Mac DeMarco: Live at Hype Machine’s Hype Hotel
This film make me want to go and see Mac DeMarco.
I suppose that’s the point of a showcase: to introduce a new talent and whet your appetite for more. DeMarco’s short (seven-song) set at the SXSW pop-up, Hype Machine’s Hype Hotel in Austin last year, surely does that.
DeMarco, out of Montreal, by way of Vancouver, has got an intriguing stage presence. He’s good-looking in a goofy, slacker way, with his tousled hair, plaid shirt and torn jeans, with his high-slung guitar, and with his tendency to shout obscenities at any given time, even in the midst of a song.
His songs are terrific – punky pop; indie rock, shades of Lou Reed, of “Take 5,” of the Doors. In fact, although he has none of Jim Morrison’s darkness and menace, he reminds me of him on occasion, in his unpredictability with what he says, sings, and does on stage.
“Gonna make some shit happen for y’all today,” he begins. That sounds pretty calculated. So does his closer, at the end of “Still Together,” when he says, “We’re gonna do one more chorus, then we’re gonna play three more shows, and then we’re gonna go and fuckin’ kill ourselves.”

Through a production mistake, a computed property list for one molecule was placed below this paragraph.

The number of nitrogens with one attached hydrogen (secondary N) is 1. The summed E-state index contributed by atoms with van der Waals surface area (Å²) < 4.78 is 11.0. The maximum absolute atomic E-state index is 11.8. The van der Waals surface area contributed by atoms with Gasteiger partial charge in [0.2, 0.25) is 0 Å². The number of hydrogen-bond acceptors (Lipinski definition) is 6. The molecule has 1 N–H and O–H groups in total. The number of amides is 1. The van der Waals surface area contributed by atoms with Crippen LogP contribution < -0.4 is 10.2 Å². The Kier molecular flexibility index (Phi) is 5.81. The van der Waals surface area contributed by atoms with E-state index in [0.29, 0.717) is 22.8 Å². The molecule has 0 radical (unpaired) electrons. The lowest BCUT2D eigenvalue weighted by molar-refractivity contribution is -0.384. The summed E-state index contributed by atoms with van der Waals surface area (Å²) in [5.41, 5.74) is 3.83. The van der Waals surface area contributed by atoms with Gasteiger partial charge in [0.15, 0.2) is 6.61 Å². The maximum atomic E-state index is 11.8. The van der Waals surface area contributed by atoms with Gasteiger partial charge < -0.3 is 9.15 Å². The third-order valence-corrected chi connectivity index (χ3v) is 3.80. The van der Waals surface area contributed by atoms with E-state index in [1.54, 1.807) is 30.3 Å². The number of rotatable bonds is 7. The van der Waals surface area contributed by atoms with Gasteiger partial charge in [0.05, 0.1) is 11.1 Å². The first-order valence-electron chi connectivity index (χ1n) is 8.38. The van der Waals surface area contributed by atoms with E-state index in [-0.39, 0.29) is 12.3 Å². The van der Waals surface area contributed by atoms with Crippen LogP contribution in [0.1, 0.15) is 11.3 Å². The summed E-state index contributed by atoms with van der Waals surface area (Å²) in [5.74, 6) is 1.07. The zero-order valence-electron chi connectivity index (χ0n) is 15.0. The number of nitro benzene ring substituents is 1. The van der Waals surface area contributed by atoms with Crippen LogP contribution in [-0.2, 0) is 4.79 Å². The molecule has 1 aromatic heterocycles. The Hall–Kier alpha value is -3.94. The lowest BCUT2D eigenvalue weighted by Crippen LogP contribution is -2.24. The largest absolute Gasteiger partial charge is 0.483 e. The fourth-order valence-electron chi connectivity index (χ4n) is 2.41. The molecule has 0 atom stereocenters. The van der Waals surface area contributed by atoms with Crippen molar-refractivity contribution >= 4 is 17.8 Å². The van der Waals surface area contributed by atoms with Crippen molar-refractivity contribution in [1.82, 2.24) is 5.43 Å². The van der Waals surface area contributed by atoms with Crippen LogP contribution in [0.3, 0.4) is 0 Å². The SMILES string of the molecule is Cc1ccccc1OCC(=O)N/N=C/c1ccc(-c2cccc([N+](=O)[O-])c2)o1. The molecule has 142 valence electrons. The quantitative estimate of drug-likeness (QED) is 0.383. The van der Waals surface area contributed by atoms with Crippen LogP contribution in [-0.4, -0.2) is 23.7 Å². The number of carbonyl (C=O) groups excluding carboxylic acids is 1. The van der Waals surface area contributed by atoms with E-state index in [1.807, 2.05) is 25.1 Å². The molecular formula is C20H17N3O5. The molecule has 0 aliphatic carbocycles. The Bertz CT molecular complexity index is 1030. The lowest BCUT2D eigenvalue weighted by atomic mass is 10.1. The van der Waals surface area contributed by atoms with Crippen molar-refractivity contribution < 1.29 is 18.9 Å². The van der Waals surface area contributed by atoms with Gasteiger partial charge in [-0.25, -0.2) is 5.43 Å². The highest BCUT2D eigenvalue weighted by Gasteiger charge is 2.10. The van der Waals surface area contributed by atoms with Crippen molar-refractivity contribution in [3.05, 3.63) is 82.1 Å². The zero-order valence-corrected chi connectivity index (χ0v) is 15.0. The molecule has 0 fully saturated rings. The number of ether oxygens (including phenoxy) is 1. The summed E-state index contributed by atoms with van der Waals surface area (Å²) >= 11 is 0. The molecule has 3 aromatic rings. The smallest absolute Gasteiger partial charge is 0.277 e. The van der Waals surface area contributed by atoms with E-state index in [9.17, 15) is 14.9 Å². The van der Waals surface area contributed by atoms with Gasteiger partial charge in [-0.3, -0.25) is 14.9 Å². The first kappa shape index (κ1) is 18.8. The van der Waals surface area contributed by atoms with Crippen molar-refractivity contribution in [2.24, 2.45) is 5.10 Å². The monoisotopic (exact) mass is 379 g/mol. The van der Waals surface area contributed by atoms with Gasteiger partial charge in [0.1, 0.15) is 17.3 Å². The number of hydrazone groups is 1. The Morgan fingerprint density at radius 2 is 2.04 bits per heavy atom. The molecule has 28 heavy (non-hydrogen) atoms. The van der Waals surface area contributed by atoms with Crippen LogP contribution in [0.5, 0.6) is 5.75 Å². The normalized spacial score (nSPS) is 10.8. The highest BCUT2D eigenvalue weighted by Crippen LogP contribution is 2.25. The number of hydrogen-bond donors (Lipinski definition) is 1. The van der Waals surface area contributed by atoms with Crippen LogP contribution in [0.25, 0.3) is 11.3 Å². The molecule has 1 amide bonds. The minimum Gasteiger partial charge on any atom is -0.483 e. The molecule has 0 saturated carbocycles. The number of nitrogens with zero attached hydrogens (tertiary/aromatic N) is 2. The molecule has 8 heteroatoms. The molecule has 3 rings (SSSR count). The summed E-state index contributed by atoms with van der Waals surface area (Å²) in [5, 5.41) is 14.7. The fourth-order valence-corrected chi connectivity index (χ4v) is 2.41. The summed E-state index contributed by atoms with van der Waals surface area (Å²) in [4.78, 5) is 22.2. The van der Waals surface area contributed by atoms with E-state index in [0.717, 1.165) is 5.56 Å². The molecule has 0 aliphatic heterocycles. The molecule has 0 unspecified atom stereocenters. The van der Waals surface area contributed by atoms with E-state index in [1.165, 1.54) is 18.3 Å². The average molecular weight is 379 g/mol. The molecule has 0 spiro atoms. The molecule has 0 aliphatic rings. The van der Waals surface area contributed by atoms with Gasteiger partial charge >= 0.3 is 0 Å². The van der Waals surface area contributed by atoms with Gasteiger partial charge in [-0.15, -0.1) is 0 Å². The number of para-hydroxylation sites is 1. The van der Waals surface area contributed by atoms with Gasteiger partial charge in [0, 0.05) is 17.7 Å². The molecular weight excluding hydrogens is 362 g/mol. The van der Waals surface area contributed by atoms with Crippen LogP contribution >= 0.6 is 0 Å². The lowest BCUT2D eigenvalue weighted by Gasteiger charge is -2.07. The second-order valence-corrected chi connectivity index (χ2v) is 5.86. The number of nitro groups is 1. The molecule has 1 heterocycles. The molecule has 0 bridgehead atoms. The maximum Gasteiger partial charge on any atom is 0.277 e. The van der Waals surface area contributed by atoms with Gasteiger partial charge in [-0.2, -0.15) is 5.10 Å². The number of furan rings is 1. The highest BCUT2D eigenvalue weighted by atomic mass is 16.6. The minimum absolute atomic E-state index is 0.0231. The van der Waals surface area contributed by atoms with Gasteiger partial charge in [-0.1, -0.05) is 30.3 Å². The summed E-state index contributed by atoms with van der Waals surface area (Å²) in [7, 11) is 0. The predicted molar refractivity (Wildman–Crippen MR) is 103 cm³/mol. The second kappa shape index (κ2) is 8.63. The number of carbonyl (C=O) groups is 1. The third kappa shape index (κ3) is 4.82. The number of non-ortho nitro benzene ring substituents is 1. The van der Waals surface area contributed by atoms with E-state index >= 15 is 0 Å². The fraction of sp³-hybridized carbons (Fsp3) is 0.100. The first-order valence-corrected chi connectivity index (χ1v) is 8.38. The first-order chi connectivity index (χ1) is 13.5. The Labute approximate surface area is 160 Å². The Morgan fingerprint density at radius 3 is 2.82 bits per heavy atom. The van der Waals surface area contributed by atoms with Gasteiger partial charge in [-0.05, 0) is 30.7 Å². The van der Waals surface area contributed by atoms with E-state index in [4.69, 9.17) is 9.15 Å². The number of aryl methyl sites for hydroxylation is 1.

I would’ve gone to those shows, because in-between the hello and goodbye, DeMarco and his ensemble (dig the bassist, in pink cap and shorts) are a mix of jangly guitars and nerves, and odd little moments. Did I hear DeMarco burp at the beginning of “Ode to Viceroy”? Anyway, watching him sing, I can almost see his mind at work, as if he could change lyrics, tone, or mood at any note. On the dense and hypnotically lovely “Annie,” he glides into falsetto, and, later, a scream. In “She’s Really All I Need,” DeMarco’s low, husky voice explodes into anger, but in perfect time with the song. When he kneels at stage front, his faithful bassist goes down with him. The band goes into an experimental, squawky jam, but only for a few bars, before crossing a Latin bridge back to the song.
And during the final number, “Still Together,” he shows off his falsetto again, then asks the crowd for a beer.
DeMarco, whose latest album, Salad Days, is due out this spring, has been quizzed about his stage demeanor. “If we’re getting loose and goofy,” he told one writer, “the crowd usually lightens up and starts having a funkier time.”
The Hype Hotel crowd was plenty hyped. And, as Baebel Music, which produced the showcase, noted, it was only 1 o’clock. Plenty of time for three more shows and a mass suicide.